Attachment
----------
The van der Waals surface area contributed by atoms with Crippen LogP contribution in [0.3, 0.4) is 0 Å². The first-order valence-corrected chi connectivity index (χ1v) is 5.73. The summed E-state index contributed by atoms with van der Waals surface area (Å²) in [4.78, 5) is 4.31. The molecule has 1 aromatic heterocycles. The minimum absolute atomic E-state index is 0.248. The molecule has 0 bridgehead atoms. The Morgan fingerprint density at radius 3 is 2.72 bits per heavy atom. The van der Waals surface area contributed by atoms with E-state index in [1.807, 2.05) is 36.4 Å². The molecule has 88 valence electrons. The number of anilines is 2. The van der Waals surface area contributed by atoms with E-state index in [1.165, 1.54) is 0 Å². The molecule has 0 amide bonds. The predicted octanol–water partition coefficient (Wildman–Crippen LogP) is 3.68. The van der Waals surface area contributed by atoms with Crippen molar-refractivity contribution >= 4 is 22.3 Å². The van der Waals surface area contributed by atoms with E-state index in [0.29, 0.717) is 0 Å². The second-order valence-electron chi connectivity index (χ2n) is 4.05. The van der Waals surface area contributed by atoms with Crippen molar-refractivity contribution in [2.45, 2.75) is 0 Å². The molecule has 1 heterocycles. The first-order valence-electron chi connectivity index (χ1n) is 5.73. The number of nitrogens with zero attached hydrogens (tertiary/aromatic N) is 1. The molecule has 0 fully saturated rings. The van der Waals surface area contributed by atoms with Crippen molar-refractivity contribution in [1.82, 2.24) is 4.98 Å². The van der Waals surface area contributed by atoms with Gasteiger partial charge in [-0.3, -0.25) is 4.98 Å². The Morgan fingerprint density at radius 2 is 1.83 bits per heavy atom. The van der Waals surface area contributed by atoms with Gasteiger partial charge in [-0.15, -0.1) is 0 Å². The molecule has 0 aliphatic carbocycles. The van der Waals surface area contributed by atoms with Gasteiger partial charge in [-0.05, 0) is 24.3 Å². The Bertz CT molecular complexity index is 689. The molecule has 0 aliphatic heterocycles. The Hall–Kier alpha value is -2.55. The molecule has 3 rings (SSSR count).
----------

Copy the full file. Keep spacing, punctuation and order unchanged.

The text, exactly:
The van der Waals surface area contributed by atoms with Crippen LogP contribution in [0.3, 0.4) is 0 Å². The first-order valence-corrected chi connectivity index (χ1v) is 5.73. The summed E-state index contributed by atoms with van der Waals surface area (Å²) in [4.78, 5) is 4.31. The molecule has 1 aromatic heterocycles. The minimum absolute atomic E-state index is 0.248. The molecule has 0 bridgehead atoms. The Morgan fingerprint density at radius 3 is 2.72 bits per heavy atom. The van der Waals surface area contributed by atoms with E-state index in [1.807, 2.05) is 36.4 Å². The molecule has 88 valence electrons. The number of anilines is 2. The van der Waals surface area contributed by atoms with E-state index in [1.165, 1.54) is 0 Å². The molecule has 0 amide bonds. The predicted octanol–water partition coefficient (Wildman–Crippen LogP) is 3.68. The van der Waals surface area contributed by atoms with Crippen molar-refractivity contribution >= 4 is 22.3 Å². The van der Waals surface area contributed by atoms with E-state index in [0.29, 0.717) is 0 Å². The second-order valence-electron chi connectivity index (χ2n) is 4.05. The van der Waals surface area contributed by atoms with Crippen molar-refractivity contribution in [2.45, 2.75) is 0 Å². The molecule has 1 heterocycles. The first-order valence-electron chi connectivity index (χ1n) is 5.73. The number of nitrogens with zero attached hydrogens (tertiary/aromatic N) is 1. The molecule has 0 fully saturated rings. The van der Waals surface area contributed by atoms with Crippen molar-refractivity contribution in [1.82, 2.24) is 4.98 Å². The van der Waals surface area contributed by atoms with Gasteiger partial charge in [-0.3, -0.25) is 4.98 Å². The Morgan fingerprint density at radius 2 is 1.83 bits per heavy atom. The van der Waals surface area contributed by atoms with Gasteiger partial charge in [-0.15, -0.1) is 0 Å². The molecule has 0 aliphatic carbocycles. The van der Waals surface area contributed by atoms with Gasteiger partial charge in [-0.05, 0) is 24.3 Å². The Bertz CT molecular complexity index is 689. The molecule has 0 aliphatic heterocycles. The Hall–Kier alpha value is -2.55. The molecule has 3 rings (SSSR count).